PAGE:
Home opener presents new opportunity for Nuggets
In 2004, New York Yankees shortstop Derek Jeter started the season in un-Jeter-like fashion.
Looking like a rookie straight out of Greensboro, Jeter collected 16 hits in his first 95 at-bats for a .168 average, prompting everyone from fans to reporters to taxi drivers to wonder what the heck happened to the Yankee captain.
As it turned out, the slump wasn’t a sign of the apocalypse, nor was it an indication of things to come for Jeter and New York. He went on to hit .396 in June and .292 for the season as the Yankees advanced to the American League Championship Series.
Like Jeter eight years ago, the Denver Nuggets are remaining calm and preaching patience after going 0-3 during a difficult road trip to open the 2012-13 season. They will try to get their first win Tuesday night when they open their home schedule against the Detroit Pistons (0-3).
“I've been on teams where we started out really slow,” Nuggets swingman Andre Iguodala said after practice Monday. “We're not panicking at all. Just continue to do the things we've been doing well and fix the things we've been doing wrong.”
Through three games, the Nuggets have yet to be consistent at both ends of the floor for 48 minutes.
They defended well in Philadelphia but struggled with turnovers and missed shots. They fell behind by 20 points in the first half at Orlando before making a run in the second half. They played with confidence and energy against the defending champion Miami Heat but gave up 119 points in a game that came down to the final seconds.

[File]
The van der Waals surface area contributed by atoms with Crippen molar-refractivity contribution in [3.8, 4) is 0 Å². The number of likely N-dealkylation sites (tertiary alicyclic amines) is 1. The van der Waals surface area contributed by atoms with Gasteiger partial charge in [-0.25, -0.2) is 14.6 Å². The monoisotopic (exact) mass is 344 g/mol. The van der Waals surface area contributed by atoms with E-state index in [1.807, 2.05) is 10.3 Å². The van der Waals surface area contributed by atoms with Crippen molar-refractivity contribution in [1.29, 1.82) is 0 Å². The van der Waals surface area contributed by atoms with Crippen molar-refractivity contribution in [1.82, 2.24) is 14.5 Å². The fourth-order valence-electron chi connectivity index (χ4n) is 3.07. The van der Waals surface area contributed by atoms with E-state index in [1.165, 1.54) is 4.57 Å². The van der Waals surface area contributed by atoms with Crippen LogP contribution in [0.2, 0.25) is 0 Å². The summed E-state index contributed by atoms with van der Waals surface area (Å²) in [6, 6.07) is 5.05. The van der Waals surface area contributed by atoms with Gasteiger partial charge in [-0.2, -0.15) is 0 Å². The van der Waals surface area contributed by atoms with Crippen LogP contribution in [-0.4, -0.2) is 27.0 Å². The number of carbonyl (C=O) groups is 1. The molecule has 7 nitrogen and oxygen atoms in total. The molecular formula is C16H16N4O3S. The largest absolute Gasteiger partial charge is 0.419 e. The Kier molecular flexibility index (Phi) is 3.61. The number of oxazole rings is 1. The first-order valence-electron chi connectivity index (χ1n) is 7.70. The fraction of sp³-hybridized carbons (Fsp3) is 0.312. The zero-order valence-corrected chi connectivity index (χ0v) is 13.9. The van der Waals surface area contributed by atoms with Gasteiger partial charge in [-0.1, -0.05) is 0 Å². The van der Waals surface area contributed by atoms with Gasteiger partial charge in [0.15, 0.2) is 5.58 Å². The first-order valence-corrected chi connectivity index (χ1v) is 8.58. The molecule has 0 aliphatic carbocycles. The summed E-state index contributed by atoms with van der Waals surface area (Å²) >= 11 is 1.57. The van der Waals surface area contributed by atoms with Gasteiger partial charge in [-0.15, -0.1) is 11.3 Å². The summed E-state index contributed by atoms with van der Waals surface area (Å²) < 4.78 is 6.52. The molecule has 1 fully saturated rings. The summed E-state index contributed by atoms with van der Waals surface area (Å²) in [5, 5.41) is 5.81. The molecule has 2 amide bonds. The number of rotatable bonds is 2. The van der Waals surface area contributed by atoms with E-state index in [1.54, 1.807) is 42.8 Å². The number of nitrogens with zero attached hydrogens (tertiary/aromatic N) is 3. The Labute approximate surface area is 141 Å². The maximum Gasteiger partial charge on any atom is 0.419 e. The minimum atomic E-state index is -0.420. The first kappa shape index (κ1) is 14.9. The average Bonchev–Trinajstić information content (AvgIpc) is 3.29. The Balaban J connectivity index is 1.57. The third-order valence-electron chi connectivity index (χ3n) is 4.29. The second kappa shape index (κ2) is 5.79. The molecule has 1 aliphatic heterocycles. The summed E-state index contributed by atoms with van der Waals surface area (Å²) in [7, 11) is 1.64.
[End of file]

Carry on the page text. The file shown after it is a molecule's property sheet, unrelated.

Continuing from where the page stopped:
“The first 32 games of the season, we’re probably not going to have this flamboyant record that’s going to knock people out,” Denver coach George Karl said. We have to figure out how to win games . . . and the last six quarters we’ve played, we’ve played very well.
“Our offense seemed to come around in Miami. They see what they need to do. We need some home cooking to get us on a winning streak.”
Since the start of the 2007-08 season, only the Los Angeles Lakers have a better home record (157-43) than the Nuggets (153-44). With 17 of 23 games away from Pepsi Center, Denver must make the most of its advantage at altitude.
“There’s an energy in our building and (there) has been since I’ve been here,” Karl said. “I think everybody understands of our first 10 home games, we’d like to win 9 or 10 of them just to sustain the (difficulty of the) road.”
Tuesday will mark the regular-season home debut for Iguodala, who spent his first eight seasons in Philadelphia before coming to Denver in a four-team trade on Aug. 10. Iguodala made 9-of-15 shots and nearly carried the Nuggets to victory with 22 points Saturday in Miami.
“I’m interested to see the atmosphere,” Iguodala said. “Guys are going to be really amped up . . . The main thing is to get the win. We've got 41 times to show (the fans) different things, the different weapons we have on our team. Tomorrow I'm looking forward to taking care of business.”
Iguodala is typically the last Nuggets player off the court after practice, but that distinction belonged to teammate Danilo Gallinari on Monday.
After missing the season-opener with a sprained ankle, Gallinari went a combined 8-for-31 against Orlando and Miami, including 3-of-18 from 3-point range. He spent nearly 90 minutes after practice shooting 3s from five spots around the arc.
“We wanted to start a different way for sure, but it’s very early in the season,” Gallinari said after his extended workout. “Like we said in the meeting this morning, we had a good second half against Orlando and a good game against Miami, so that’s good progress. We have to show that tomorrow.”
Denver is expected to be at full strength for the first time Tuesday. Center Timofey Mozgov did not play during the road trip, but he practiced fully Monday and Karl said he should be available against the Pistons.